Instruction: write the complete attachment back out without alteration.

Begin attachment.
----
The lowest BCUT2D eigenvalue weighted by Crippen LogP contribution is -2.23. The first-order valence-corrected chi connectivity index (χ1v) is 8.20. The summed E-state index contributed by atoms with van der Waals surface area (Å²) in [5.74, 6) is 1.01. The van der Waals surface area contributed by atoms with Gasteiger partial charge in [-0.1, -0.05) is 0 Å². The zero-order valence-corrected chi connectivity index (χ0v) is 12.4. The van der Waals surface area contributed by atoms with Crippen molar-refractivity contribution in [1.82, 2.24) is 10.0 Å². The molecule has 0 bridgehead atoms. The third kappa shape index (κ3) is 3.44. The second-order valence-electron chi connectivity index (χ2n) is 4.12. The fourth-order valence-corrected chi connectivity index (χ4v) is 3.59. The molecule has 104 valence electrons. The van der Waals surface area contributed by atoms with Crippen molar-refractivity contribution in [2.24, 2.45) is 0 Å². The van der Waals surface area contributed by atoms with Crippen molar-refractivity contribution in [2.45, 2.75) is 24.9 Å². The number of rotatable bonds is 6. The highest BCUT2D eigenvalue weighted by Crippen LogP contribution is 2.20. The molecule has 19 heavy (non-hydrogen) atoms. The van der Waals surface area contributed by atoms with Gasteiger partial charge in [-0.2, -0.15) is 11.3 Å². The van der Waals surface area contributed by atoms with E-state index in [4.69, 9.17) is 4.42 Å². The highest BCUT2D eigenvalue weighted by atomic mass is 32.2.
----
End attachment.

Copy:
The lowest BCUT2D eigenvalue weighted by Crippen LogP contribution is -2.23. The first-order valence-corrected chi connectivity index (χ1v) is 8.20. The summed E-state index contributed by atoms with van der Waals surface area (Å²) in [5.74, 6) is 1.01. The van der Waals surface area contributed by atoms with Gasteiger partial charge in [-0.1, -0.05) is 0 Å². The zero-order valence-corrected chi connectivity index (χ0v) is 12.4. The van der Waals surface area contributed by atoms with Crippen molar-refractivity contribution in [1.82, 2.24) is 10.0 Å². The molecule has 0 bridgehead atoms. The third kappa shape index (κ3) is 3.44. The second-order valence-electron chi connectivity index (χ2n) is 4.12. The fourth-order valence-corrected chi connectivity index (χ4v) is 3.59. The molecule has 104 valence electrons. The van der Waals surface area contributed by atoms with Crippen molar-refractivity contribution in [2.24, 2.45) is 0 Å². The van der Waals surface area contributed by atoms with Crippen molar-refractivity contribution in [2.45, 2.75) is 24.9 Å². The number of rotatable bonds is 6. The highest BCUT2D eigenvalue weighted by Crippen LogP contribution is 2.20. The molecule has 19 heavy (non-hydrogen) atoms. The van der Waals surface area contributed by atoms with Gasteiger partial charge in [-0.2, -0.15) is 11.3 Å². The van der Waals surface area contributed by atoms with E-state index in [4.69, 9.17) is 4.42 Å². The highest BCUT2D eigenvalue weighted by atomic mass is 32.2.